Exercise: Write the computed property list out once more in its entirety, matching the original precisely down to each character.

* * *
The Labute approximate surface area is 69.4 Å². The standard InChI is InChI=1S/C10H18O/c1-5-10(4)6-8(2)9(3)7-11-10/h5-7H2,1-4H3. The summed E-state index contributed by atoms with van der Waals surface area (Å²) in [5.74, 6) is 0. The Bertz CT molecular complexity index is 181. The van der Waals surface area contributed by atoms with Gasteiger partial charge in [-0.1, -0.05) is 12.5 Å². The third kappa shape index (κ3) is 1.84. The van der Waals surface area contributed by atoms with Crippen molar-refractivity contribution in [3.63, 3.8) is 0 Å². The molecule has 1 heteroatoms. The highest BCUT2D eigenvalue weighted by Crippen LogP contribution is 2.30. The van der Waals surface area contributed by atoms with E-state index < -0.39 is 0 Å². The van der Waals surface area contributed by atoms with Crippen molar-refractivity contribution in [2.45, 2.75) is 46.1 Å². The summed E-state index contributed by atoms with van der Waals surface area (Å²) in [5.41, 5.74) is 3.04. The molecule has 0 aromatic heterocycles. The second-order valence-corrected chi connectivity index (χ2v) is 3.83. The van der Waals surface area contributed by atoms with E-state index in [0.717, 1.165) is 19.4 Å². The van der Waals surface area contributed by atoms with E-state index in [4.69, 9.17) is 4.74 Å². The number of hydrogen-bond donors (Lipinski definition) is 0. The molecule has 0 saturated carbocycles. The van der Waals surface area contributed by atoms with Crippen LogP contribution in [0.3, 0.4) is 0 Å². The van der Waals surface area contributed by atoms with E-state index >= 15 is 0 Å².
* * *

The Labute approximate surface area is 69.4 Å². The standard InChI is InChI=1S/C10H18O/c1-5-10(4)6-8(2)9(3)7-11-10/h5-7H2,1-4H3. The summed E-state index contributed by atoms with van der Waals surface area (Å²) in [5.74, 6) is 0. The Bertz CT molecular complexity index is 181. The van der Waals surface area contributed by atoms with Gasteiger partial charge in [-0.1, -0.05) is 12.5 Å². The third kappa shape index (κ3) is 1.84. The van der Waals surface area contributed by atoms with Crippen molar-refractivity contribution in [3.63, 3.8) is 0 Å². The molecule has 1 heteroatoms. The highest BCUT2D eigenvalue weighted by Crippen LogP contribution is 2.30. The van der Waals surface area contributed by atoms with E-state index < -0.39 is 0 Å². The van der Waals surface area contributed by atoms with Crippen molar-refractivity contribution in [2.45, 2.75) is 46.1 Å². The summed E-state index contributed by atoms with van der Waals surface area (Å²) in [5.41, 5.74) is 3.04. The molecule has 0 aromatic heterocycles. The second-order valence-corrected chi connectivity index (χ2v) is 3.83. The van der Waals surface area contributed by atoms with E-state index in [0.717, 1.165) is 19.4 Å². The van der Waals surface area contributed by atoms with E-state index in [4.69, 9.17) is 4.74 Å². The number of hydrogen-bond donors (Lipinski definition) is 0. The molecule has 0 saturated carbocycles. The van der Waals surface area contributed by atoms with Crippen LogP contribution in [0.3, 0.4) is 0 Å². The van der Waals surface area contributed by atoms with E-state index >= 15 is 0 Å².